The most commonly measured variable was peak vertical GRF, which was assessed in 1023,35,37–44 of the 13 studies. This variable was also most often different between limbs, with 9 studies23,35,37–43 showing reduced vertical GRF for the surgical limb compared with the nonsurgical limb. The only researchers44 who measured peak vertical GRF and did not find a difference between limbs used a single-limb landing task. The meta-analysis indicated asymmetry between the surgical and nonsurgical limbs for peak vertical GRF with large summary effect sizes for double-limb landings (b = −1.67; 95% confidence interval [CI] = −2.53, −0.80; standard error [SE] = 0.44; z = −3.78; P < .001) but a trivial effect size for single-limb landings (b = −0.06; 95% CI = −0.36, 0.23; SE = 0.15; z = −0.42; P = .23; Figure 3A). The second most commonly measured variable to assess asymmetry was peak knee-extension moment, which was measured in 737–40,42,43,45 of the 13 studies and found to be reduced in the surgical limb compared with the nonsurgical limb in 637–40,42,43 of the 7 studies, all of which employed a double-limb landing task (Table 2). The meta-analysis indicated an asymmetry between the surgical and nonsurgical limbs for peak knee-extension moment with a large summary effect size for double-limb landings (b = −2.86; 95% CI = −4.56, −1.17; SE = 0.86; z = −3.31; P < .001; Figure 3B).
The other kinetic variables in which the meta-analyses identified asymmetry were loading rate, mean knee-extension moment, knee-energy absorption, ankle-energy absorption, mean ankle sagittal-plane moment, and mean knee frontal-plane moment. Large effect sizes were observed for loading rate during double-limb landings (b = −2.08; 95% CI = −3.39, −0.76; SE = 0.49; z = −3.58; P < .001; Figure 3C), mean knee-extension moment during double-limb (b = −1.63; 95% CI = −2.35, −0.92; SE = 0.36; z = −4.48; P < .001) and single-limb (b = −0.90; 95% CI = −1.33, −0.48; SE = 0.22; z = −4.13; P < .001) landings (Figure 3D) and knee-energy absorption during double-limb (b = −1.38; 95% CI = −1.76, −1.01; SE = 0.19; z = −7.23; P < .001) and single-limb (b = −0.99; 95% CI = −1.50, −0.48; SE = 0.26; z = −3.81; P < .001) landings (Figure 3E). Large summary effect sizes were noted during double-limb landings for ankle-energy absorption (b = −1.04; 95% CI = −1.44, −0.64; SE = 0.20; z = −5.08; P < .001 Figure 3F) and mean ankle sagittal-plane moment (b = −1.00; 95% CI = −1.27, −0.74; SE = 0.14; z = −7.42 P < .001; Figure 3G), whereas effect sizes were small or trivial and not different during single-limb landings for ankle-energy absorption (b = 0.17; 95% CI = −0.15, 0.49; SE = 0.16; z = 1.06; P = .29; Figure 3F) and mean ankle sagittal-plane moment (b = 0.43; 95% CI = −0.43, 1.29; SE = 0.44; z = 0.97; P = .33; Figure 3G). Moderate effect sizes were demonstrated for mean knee frontal-plane moment during double-limb (b = −0.68; 95% CI = −0.94, −0.41; SE = 0.14; z = −5.01; P < .001) and single-limb (b = −0.53; 95% CI = −0.82, −0.23; SE = 0.15; z = −3.52; P < .001) landings (Figure 3H).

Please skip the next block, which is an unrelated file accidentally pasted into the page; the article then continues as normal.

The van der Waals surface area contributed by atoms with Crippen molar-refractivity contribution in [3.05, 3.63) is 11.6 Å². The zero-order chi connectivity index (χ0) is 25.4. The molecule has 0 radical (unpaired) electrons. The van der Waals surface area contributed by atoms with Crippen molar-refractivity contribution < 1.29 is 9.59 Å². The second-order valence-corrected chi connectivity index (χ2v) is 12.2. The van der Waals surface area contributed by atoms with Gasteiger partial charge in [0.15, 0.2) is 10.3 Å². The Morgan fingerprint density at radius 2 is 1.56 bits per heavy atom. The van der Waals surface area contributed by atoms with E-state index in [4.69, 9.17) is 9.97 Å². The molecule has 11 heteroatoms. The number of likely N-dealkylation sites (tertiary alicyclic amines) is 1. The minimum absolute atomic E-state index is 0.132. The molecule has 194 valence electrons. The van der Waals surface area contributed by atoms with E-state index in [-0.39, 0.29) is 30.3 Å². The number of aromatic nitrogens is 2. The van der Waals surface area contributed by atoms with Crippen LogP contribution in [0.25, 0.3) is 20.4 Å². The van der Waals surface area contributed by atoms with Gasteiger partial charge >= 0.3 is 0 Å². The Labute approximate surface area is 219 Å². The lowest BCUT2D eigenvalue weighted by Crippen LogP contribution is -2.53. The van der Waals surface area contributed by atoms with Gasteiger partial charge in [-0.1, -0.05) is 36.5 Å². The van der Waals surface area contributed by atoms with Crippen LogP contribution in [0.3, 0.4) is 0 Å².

The only kinematic variables in which the meta-analyses identified differences between the surgical and nonsurgical limbs were peak knee-flexion angle and peak ankle-dorsiflexion angle. A moderate summary effect size was observed for peak knee-flexion angle during double-limb (b = −0.66; 95% CI = −1.02, −0.30; SE = 0.18; z = −3.62; P < .001) and single-limb (b = −0.51; 95% CI = −1.01, −0.01; SE = 0.25; z = −2.02; P = .044) landings (Figure 3I) and for peak ankle-dorsiflexion angle (b = −0.58; 95% CI = −0.89, −0.28; SE = 0.15; z = −3.78; P < .001) during double-limb landings, but only a small summary effect size was detected for this variable during single-limb landings (b = −0.23; 95% CI = −0.65, 0.19; SE = 0.21; z = −1.07; P = .28; Figure 3J).
The meta-analyses indicated no asymmetry between the surgical and nonsurgical limbs for knee flexion at initial ground contact, peak hip-flexion angle, mean hip sagittal-plane moment, and hip-energy absorption during both double- and single-limb landings. Trivial summary effect sizes were present for knee-flexion angle at initial ground contact during double-limb (b = 0.04; 95% CI = −0.34, 0.42; SE = 0.19; z = 0.19; P = .85) and single-limb (b = −0.16; 95% CI = −0.45, 0.14; SE = 0.15; z = −1.05; P = .29) landings, peak hip-flexion angle during double-limb (b = 0.14; 95% CI = −0.10, 0.37; SE = 0.12; z = 1.14; P = .26) and single-limb (b = −0.20; 95% CI = −0.96, 0.57; SE = 0.39; z = −0.50; P = .62) landings, mean hip sagittal-plane moment during double-limb (b = 0.18; 95% CI = −0.08, 0.45; SE = 0.14; z = 1.36; P = .18) and single-limb (b = 0.05; 95% CI = −0.25, 0.34; SE = 0.15; z = 0.32; P = .75) landings, and hip-energy absorption during double-limb (b = −0.05; 95% CI = −0.31, 0.22; SE = 0.14; z = −0.35; P = .73) and single-limb (b = −0.15; 95% CI = −0.99, 0.70; SE = 0.43; z = −0.34; P = .73) landings.